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Special Report: How El Paso zookeepers train orangutans to accept medical treatment

The El Paso Zoo is one of a few accredited zoos with a full-time training coordinator who focuses on reducing the animals’ fright and stress during medical exams.

Zookeepers start their day with a shoe wash to prevent germs from entering or leaving the animal enclosures.

They are preparing for some important training with female orangutan – Ibu – and her 3-year-old daughter Khalessi.

“We work with the animals to desensitize them to different things and work them to do the behavior we want,” said zookeeper Rachel Alvarez.

Zookeepers train the orangutans while they are behind cages. While it may not seem necessary, the cages are critical.

“These animals have the strength and potential to harm us. Even if they weren’t being intentionally aggressive they are just so strong. They wouldn’t realize they are crushing your finger or pulling on you too hard,” Alvarez said.

The technique zookeepers use is called positive reinforcement training. The animals are slowly trained to accept medical treatment.

Ibu and Khalessi meet with Alvarez and her crew twice a day, five days a week.

“We’re checking to see if they are using their full body, they’re not weak, like, they can’t really hold on,” Alvarez said.

Zookeepers check the animal’s range of motion and their arms, hands and feet.

Alvarez also uses a whistle. She tells ABC-7 it’s an important tool in communicating with Ibu.

“The whistle is a bridge. It lets the animal know right away, immediately, that what they did is what we wanted,” Alvarez said.

Ibu voluntarily follows their commands.

Zookeepers also target specific areas, such as the eyes, ears, nose and throat.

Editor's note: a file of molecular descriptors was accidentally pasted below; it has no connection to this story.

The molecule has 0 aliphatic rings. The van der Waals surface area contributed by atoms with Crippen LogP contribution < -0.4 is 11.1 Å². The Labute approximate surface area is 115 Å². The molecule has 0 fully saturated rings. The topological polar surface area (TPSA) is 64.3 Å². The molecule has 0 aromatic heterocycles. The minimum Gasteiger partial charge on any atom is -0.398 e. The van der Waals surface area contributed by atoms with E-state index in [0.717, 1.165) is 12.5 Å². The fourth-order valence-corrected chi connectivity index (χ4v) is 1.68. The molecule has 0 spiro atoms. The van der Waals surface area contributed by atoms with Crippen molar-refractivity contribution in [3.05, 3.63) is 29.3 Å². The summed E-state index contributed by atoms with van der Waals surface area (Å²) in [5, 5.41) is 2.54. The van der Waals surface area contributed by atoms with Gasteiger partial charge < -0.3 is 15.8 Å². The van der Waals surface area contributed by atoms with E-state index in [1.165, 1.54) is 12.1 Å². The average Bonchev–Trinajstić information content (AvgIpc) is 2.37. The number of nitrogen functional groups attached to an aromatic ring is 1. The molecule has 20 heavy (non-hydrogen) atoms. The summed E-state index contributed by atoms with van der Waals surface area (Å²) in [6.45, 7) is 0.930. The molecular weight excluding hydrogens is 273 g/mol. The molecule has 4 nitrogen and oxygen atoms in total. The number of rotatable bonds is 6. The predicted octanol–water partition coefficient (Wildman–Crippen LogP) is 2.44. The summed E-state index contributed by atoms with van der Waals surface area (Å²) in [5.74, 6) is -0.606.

“For medical purposes, so the vet can come and look at them, look at their eyes to see if they are clear or any discharge. They look in their ears to see if they don’t have any wax or maybe an ear infection. They get looked down their throat to see a sign if they have any red throat or anything like that,” Alvarez said.

The zookeepers use special fake tools to check the orangutans’ hearts and stomachs.

When Ibu got pregnant, doctors needed to perform sonograms monthly but they couldn’t just walk in and use invasive equipment.

“We want them to get used to it. We want to be able to use it, but should they be able to grab it or do anything it’s not damaging the real expensive equipment. Not till we’ve perfected the training will we actually get the vet staff to bring their equipment,” Alvarez said.

During the training, little Khalessi remained close by her mother. It could be a challenge with her getting in the way, but she’s learning too.

“She picks up on it and sees what mom does and she mimics mom,” Alvarez said.

At the end of the training, if all goes well, the orangutans get their treats.

Ibu enjoys cantaloupe and a sweet drink. The animals are then released back into their exhibit.

“Ultimately, it means that I’m providing the best care and home for these animals here and what we can gain in new information. It can then be used for other zoos and it can be used for the species out in the wild,” Alvarez said.

The positive reinforcement training doesn’t stop with the orangutans. Zookeepers use these techniques on more than 60 different animals, from iguanas to elephants.

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